Photo Courtesy of the Schuylkill Action Network

The SAN’s “vision for collaboration” emerged as the prominent theme during the ceremony, where awards were presented to individuals and local watershed groups who implemented outstanding projects to meet this goal.  Tackling varied and difficult issues from acid mine drainage to storm sewer overflows to excess nutrients, the award recipients were met with thunderous applause and even a standing ovation.  Presenters and winners alike, including a middle school, an ecologist, and a water supplier, all highlighted the uniqueness of the SAN and its approach.  Credited for uniting a “crosscut of society and the environment,” SAN itself was cheered for bringing together a diverse population who found common ground in their appreciation for the watershed and their shared desire to see it thrive for generations to come.

With a successful ten years already in the history books, several of the day’s speakers posited the future of the organization.  We learned that our nation’s population growth is expected to increase by 50 percent by the year 2050, and most of the growth will be seen within 100 miles of the coasts.  The Schuylkill watershed is firmly within that boundary. Undaunted, the SAN partners pledged to build upon their successful joint ventures and continue to work together to ensure that the Schuylkill watershed is a high quality water resource in the year 2050 and beyond, for humans, owls, and all who call this watershed home.

Editor's Note: The opinions expressed here are those of the author. They do not reflect EPA policy, endorsement, or action, and EPA does not verify the accuracy or science of the contents of the blog.

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The Lowdown on Why Water Use is Down in DC

By Ken Pantuck

It turns out that when it comes to water conservation, what goes up sometimes does come down.  And what each of us does in our homes really does have an impact.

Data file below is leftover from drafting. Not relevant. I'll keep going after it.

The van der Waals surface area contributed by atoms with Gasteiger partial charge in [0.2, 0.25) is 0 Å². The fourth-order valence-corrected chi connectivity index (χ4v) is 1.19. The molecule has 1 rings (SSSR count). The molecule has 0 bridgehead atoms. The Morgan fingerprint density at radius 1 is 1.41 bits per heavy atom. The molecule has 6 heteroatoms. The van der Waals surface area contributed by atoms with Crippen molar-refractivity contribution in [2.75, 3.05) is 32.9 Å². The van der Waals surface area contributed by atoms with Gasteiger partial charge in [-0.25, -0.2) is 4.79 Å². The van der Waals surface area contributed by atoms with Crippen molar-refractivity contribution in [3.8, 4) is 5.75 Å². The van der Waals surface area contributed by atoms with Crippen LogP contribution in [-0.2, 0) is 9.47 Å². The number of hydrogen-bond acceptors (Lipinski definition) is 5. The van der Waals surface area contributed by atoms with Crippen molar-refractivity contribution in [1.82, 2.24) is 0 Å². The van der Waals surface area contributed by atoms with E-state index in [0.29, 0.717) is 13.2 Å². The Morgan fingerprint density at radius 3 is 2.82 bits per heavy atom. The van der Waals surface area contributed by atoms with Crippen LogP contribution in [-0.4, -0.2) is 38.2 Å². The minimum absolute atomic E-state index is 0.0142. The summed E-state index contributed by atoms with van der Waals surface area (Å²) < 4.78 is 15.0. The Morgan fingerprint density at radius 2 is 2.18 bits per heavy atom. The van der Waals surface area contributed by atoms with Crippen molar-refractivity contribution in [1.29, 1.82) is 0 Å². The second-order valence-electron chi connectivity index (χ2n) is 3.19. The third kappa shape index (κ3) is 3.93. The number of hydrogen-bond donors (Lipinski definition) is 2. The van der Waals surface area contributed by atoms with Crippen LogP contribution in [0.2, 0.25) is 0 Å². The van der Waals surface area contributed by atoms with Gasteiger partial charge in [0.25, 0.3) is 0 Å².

Water consumption in the District of Columbia is down from an average of 125 million gallons per day in 2004 to 100 million gallons today, according to recent reports from DC Water.   Similarly, the amount of wastewater going to Washington’s Blue Plains Wastewater Treatment Plant has declined over the past decade.

A shot of DC’s urban water resources Photo courtesy of Flickr photographer ad454 from EPA’s State of the Environment Photo Project

A shot of DC’s urban water resources. Photo courtesy of Flickr photographer ad454 from EPA’s State of the Environment Photo Project

How did this reduction occur?  It seems to be a combination of factors.  Homeowners have decided to use water-saving appliances in new homes and to replace water consumptive fixtures.  DC Water has pushed an effective and ongoing program to repair and replace aging and deteriorated sewer segments.  Proactive steps have been taken to eliminate other sources of water in the system, like tidal intrusions. And rainfall and ground water levels have been lower than normal.

Although earth is often referred to as the “water planet” with about 70% of its surface covered by water, less than 1% of the water is available for human use.  Water supplies are finite, and the residents and wastewater utility in DC are helping to protect this critical and precious resource where they live.  The story of water use in the district shows that the collective action of individuals can make a big difference to ensure there is enough clean water for generations to come.

The water conservation message is simple and something that any municipality, large or small, can easily promote.  Encouraging residents to use less water is low cost and can produce significant savings.  For example, the 25 million gallons of water savings in DC also results in a savings of $2,500 per day in processing costs at the Blue Plains Treatment Plant.  Even more important, lower rates of water use means that less water is going through a wastewater system, which can relieve the pressure on treatment plants during large storm events.  In a smaller plant, this could mean the difference between expanding the plant or not.